Carol Barnier is a homeschooler of 17 years, author of four books, mother to three children, and wife to one husband. She’s been on numerous radio and TV programs, and is a regular commentary provider on Focus on the Family’s Weekend Magazine radio program. Her objective is to have the wit of Erma Bombeck crossed with the depth of C.S. Lewis, but admits that on most days, she only achieves a solid Lucy Ricardo with a bit of Bob the Tomato. Whether speaking about her first born son’s 13 surgeries, her homeschooling challenges, her family’s many ADHD challenges, or her own walk from being a God-denying atheist to the most grateful recipient of God’s amazing grace, this woman speaks from the heart. She knows why she knows what she knows.

  • Wade

    Hi Carol,

    Your article is right on track, particularly in pointing out ARROGANCE. Pride is always the downfall, isn’t it? I watched some of these, now fallen, leaders get their start in the homeschooling movement.
    One reason these movements, rooted in legalism, are attractive is people are looking for the 7 keys to a spiritual life, or the 9 steps to raising Godly children. The idea that OBEDIENCE to the word of God is the job of the Christian, not following a man and his philosophy in lock-step . But, knowing the Word of God takes study. Otherwise, we fall into that trap talked about many places in the Scriptures like 2 Tim 4:3, “For the time will come when they will not endure sound doctrine; but wanting to have their ears tickled, they will accumulate for themselves teachers in accordance to their own desires.” Titus 1:9 tells us, “Holding fast the faithful word which is in accordance with the teaching, so that he will be able both to exhort in sound doctrine and to refute those who contradict.” Bank tellers never study counterfeit bills. They handle the real articles so when a fake bill comes along, they recognize it as counterfeit immediately.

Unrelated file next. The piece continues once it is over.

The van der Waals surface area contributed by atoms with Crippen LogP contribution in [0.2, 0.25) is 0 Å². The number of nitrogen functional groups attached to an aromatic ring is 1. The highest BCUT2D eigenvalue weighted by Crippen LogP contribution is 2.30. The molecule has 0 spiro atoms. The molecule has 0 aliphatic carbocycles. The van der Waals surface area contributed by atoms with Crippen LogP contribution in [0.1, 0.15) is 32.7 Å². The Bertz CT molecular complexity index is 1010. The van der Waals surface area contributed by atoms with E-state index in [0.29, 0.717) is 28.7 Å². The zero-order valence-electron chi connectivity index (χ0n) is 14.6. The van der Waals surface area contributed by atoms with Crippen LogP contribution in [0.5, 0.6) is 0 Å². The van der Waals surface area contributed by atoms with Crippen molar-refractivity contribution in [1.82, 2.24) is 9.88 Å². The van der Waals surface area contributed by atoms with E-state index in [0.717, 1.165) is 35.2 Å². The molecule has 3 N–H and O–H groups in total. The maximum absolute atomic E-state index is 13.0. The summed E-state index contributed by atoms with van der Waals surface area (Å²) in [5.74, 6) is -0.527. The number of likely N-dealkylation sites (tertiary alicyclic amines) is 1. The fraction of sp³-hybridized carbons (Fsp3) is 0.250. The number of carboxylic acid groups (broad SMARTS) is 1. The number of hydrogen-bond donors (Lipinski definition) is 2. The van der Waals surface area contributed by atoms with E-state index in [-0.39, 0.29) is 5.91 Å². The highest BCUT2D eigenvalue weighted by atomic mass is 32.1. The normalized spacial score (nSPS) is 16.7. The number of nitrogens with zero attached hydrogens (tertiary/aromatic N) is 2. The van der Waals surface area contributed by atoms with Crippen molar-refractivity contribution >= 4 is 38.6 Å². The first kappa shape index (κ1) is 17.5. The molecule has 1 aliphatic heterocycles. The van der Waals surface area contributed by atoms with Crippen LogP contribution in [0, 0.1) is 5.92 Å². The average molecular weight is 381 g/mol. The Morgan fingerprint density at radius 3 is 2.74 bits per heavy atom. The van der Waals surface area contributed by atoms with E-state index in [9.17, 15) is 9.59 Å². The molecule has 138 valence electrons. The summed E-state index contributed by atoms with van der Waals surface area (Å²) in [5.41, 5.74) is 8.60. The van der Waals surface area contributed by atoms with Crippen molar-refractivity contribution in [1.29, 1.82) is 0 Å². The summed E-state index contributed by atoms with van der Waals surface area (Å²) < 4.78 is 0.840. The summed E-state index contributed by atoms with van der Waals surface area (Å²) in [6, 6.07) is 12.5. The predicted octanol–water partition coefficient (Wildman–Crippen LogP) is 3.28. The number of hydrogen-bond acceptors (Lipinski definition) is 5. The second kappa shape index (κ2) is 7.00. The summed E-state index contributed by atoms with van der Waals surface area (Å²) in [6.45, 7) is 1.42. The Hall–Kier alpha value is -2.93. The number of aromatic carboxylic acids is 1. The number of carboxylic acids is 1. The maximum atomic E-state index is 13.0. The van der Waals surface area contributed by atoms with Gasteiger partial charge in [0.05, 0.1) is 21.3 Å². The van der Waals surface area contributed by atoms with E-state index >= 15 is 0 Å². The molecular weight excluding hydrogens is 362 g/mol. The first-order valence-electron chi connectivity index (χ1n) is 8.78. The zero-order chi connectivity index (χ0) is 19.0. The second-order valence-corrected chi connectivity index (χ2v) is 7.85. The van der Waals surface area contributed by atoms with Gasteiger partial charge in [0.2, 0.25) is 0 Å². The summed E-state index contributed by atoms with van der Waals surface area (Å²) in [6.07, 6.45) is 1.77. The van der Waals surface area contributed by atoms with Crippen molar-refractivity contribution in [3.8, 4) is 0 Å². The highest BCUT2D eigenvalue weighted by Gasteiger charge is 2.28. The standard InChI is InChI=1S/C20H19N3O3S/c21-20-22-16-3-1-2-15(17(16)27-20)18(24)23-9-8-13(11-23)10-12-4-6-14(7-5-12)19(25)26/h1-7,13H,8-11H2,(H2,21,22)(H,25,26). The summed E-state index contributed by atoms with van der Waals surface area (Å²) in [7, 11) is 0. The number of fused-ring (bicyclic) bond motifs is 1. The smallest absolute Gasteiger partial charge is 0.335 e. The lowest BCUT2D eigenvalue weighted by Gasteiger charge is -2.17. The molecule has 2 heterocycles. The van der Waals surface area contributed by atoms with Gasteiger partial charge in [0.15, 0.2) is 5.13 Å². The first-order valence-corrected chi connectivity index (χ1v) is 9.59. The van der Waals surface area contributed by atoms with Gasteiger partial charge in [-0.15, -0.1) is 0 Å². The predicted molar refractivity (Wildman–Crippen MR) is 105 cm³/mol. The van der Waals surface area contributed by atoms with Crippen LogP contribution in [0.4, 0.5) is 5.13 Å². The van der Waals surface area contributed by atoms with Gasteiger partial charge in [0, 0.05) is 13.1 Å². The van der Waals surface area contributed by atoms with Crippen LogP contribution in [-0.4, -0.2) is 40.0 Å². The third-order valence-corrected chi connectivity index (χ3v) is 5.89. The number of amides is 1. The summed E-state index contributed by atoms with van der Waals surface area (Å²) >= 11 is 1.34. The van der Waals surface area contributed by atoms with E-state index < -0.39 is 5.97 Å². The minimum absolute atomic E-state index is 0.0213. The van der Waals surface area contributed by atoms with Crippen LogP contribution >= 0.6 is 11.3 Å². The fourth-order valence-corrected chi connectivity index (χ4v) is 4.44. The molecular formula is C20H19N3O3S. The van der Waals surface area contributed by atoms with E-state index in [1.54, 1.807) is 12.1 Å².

May 15, 2014 at 10:11 am Reply
  • Ann

    Thank you so much for posting this. I particularly appreciate the last paragraph. Perhaps there will be a shift in the offerings at some conventions that will enable us to focus on education and teaching our children effectively.

    May 16, 2014 at 10:22 am Reply
  • Wendy

    Right, exactly, precisely… on track! You have whacked that proverbial nail right on it’s flat little head, several times over, in this article.

    And I might add, your graciousness and tact come shining through. We old-timers have seen the very things of which you speak, happen over and over. We’ve noticed the signs, but you’ve distilled it down to its essence.

    Thank you, Carol. Rock on, my friend! Your wisdom is much needed!

    May 16, 2014 at 11:09 am Reply
  • Marie-Claire Moreau

    For me, Carol, you have summarized how I feel when others share a philosophy — homeschooling or otherwise: “If there is no clear love in the teachings of a person, I now feel totally comfortable walking away. ” Whether we’re talking seminars at homeschool conferences or the sales staff at a local retailer, those with love in their hearts, with the intention of genuinely helping others, will touch those who need to feel that love. People notice. Authenticity is the name of the game. I much prefer trade shows and events that speak to skills and best practices over sessions sponsored by others out to sell me. In order to sell me, you’d better be backed by a passion and have a real desire to serve. Thanks for sharing these thoughts.

    May 18, 2014 at 11:56 am Reply
    • Demetria

      Amen to that! I agree with you, I want to see those who are genuinely interested in helping others over and above selling me.

      December 11, 2016 at 6:56 pm Reply
  • Erin Jahi

    This article is spot on. Over the past 7th I have seen some funky goings on in the vendor hall. One particular home school ministry comes to mind that has ALL the red flags you mentioned. Yet since they pay there money to vend like everyone else they are there. We have to use decernment and prayer in that vendor hall.

    June 4, 2014 at 8:50 am Reply